What I loved was going to the grandstands and sitting by my father watching the harness races.  Just the sight of the horses and sulkies with the drivers in bright-colored caps and coats was exciting.

We started back home late in the evening,  riding along in the dark, looking forward  to passing through Lebanon because I knew that was the halfway point.  I just prayed I wouldn’t get carsick on the way home because my father was in a hurry and in no mood to stop.  He had to go to work the next day and it was our first day of school.

The fair on Labor Day was a glorious ending to summer and a new beginning to the school year.

Quilted Shopping Bags

fullhorse

I made this shopping bag-size tote several years ago for the Warren County (Lebanon, Ohio) Fair.  It won a blue ribbon and I enjoyed doing the harness horse design.  I used a coloring book sketch transferred to white fabric, then embroidered the design with black floss.   I used crayons to color the picture and heat set it by placing a piece of white paper over the coloring and pressing it with a hot iron.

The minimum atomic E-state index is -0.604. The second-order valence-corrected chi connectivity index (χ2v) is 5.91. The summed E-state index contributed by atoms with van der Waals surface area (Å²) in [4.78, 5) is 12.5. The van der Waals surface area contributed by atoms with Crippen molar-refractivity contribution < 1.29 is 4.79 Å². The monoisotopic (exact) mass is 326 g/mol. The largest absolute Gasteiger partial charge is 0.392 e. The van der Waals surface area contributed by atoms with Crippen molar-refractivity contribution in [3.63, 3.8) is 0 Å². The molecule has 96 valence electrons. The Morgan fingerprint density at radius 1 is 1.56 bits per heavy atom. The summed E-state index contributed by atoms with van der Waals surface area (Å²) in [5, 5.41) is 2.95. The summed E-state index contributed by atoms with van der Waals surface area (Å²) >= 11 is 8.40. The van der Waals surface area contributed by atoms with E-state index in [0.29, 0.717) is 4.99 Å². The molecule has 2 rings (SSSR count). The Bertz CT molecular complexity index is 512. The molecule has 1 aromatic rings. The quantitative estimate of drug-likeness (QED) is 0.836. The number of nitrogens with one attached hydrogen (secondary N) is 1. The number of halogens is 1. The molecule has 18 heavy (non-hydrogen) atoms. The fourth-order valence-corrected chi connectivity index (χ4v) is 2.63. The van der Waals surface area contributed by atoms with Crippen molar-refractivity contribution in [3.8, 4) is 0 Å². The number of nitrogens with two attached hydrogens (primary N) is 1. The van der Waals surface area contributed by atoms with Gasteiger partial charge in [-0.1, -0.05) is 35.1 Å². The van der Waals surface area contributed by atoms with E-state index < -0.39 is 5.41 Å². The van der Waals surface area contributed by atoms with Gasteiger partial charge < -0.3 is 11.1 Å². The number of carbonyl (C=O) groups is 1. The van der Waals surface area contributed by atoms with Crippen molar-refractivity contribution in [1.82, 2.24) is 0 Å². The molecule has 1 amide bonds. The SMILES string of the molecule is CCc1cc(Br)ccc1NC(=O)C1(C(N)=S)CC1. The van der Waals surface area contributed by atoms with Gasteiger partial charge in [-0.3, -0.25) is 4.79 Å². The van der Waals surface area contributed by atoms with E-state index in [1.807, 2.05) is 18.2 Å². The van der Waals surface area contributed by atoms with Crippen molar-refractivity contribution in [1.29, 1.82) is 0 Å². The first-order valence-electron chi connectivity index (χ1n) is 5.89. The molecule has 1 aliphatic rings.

horsecuI used the same patchwork blocks to make the back of the bag, machine quilted it with low loft batting and made a lining and handle.

backhorseI found the large size of the bag to be extremely useful.  My oldest daughter recently mentioned that she would like to have one the same size and I started looking through my orphan blocks and scraps to see what I could put together.

sewingfullThe center block is a Morning Star block  I posted last year and the center with vintage-type fabric was appropriate for my daughter because she is interested and talented in any type of hand sewing.  I looked for scraps with shades of yellow and blue and cut 2-1/2 inch blocks to accentuate the focus block.

sewingcuOn the back, I put together 2-1/2 inch blocks with 2-1/2 inch strips to continue the color theme.  The front and back were machine quilted using low loft batting.  The sides  were left unquilted to cut down on bulk.  I made another bag of plain fabric for a lining and made the handle extra-long so my daughter can swing the bag over her shoulder if she wants.